There, a ruined shack, felled trees, the crumbling remains of what was once a formidable fortress. There was no word from the Daedra, her mind achingly empty, but according to her fragmented scraps of a journal and map, this was the correct fortress.
Eerily, she felt as if an unnatural force drew her in. That was how she determined that going in through the front door was not her best option, even if she had been blessed with the graceful silent step of an assassin. If there was some clever mage’s handiwork at play, attempting to seduce her into an ambush, she would not be rooted out so easily. No, it was time to find another entrance.
She poked around the base of the waterfall for a while, but if any tunnels had been dug, erosion had long since destroyed them. There was nothing more to look at, so she walked around the base of the low mountain, digging through fallen trees and looking for anything useful. There.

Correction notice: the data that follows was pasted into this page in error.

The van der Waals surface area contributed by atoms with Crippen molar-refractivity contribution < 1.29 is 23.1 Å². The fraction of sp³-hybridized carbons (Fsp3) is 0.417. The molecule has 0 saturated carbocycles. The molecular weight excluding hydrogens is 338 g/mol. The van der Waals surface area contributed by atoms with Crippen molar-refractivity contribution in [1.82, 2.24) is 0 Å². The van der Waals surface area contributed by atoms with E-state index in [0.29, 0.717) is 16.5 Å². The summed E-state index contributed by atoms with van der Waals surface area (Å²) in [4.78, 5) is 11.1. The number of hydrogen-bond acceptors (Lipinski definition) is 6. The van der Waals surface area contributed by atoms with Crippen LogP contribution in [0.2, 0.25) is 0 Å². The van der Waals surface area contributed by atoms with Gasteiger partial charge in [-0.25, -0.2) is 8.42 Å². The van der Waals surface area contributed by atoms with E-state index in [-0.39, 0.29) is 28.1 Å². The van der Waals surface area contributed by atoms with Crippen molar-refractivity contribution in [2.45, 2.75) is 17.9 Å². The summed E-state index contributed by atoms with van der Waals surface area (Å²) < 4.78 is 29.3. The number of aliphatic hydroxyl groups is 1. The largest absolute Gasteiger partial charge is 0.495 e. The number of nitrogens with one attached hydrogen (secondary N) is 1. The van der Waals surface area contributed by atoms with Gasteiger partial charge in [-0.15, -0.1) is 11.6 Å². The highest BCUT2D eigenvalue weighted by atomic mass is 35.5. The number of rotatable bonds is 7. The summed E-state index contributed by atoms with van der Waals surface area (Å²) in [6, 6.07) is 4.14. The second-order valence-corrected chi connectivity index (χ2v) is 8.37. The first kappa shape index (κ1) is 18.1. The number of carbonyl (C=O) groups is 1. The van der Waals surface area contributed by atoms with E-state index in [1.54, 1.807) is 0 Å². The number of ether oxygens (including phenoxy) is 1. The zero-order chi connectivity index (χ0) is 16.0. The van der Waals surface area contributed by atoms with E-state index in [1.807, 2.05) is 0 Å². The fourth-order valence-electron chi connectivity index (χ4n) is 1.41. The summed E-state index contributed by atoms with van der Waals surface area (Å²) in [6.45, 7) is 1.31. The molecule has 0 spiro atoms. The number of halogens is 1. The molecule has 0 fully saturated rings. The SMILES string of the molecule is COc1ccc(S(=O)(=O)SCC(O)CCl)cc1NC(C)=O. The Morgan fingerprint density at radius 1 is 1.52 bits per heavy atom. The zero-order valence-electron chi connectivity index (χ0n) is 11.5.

It was an old metal grate, sunk in the mud of the river bank hidden by a screen of trees and rubble. From this angle, it was easy to pick it out, but from anywhere closer it was indistinguishable from its surroundings. If she took care with the extraction, this could make for an equally invisible escape route.
As the sun sank below the rim of the mountains clinging to the horizon, she wrapped her fingers around the rungs of the grate and lifted it as quietly as possible. She heard no noise from inside the prison, but she had not been told if there would be obstacles. She knew better than to ask: She had one purpose. Exact her Prince’s wishes.
Next she swung down into the tunnel. There, light was dim and everything was damp. The smell of mildew and mold hung in the humid air, signifying that nothing had been shifted in quite some time. That was good. If there was indeed a hostile threat inside, it or they didn’t know about this secret tunnel, or else didn’t consider it to be of concern.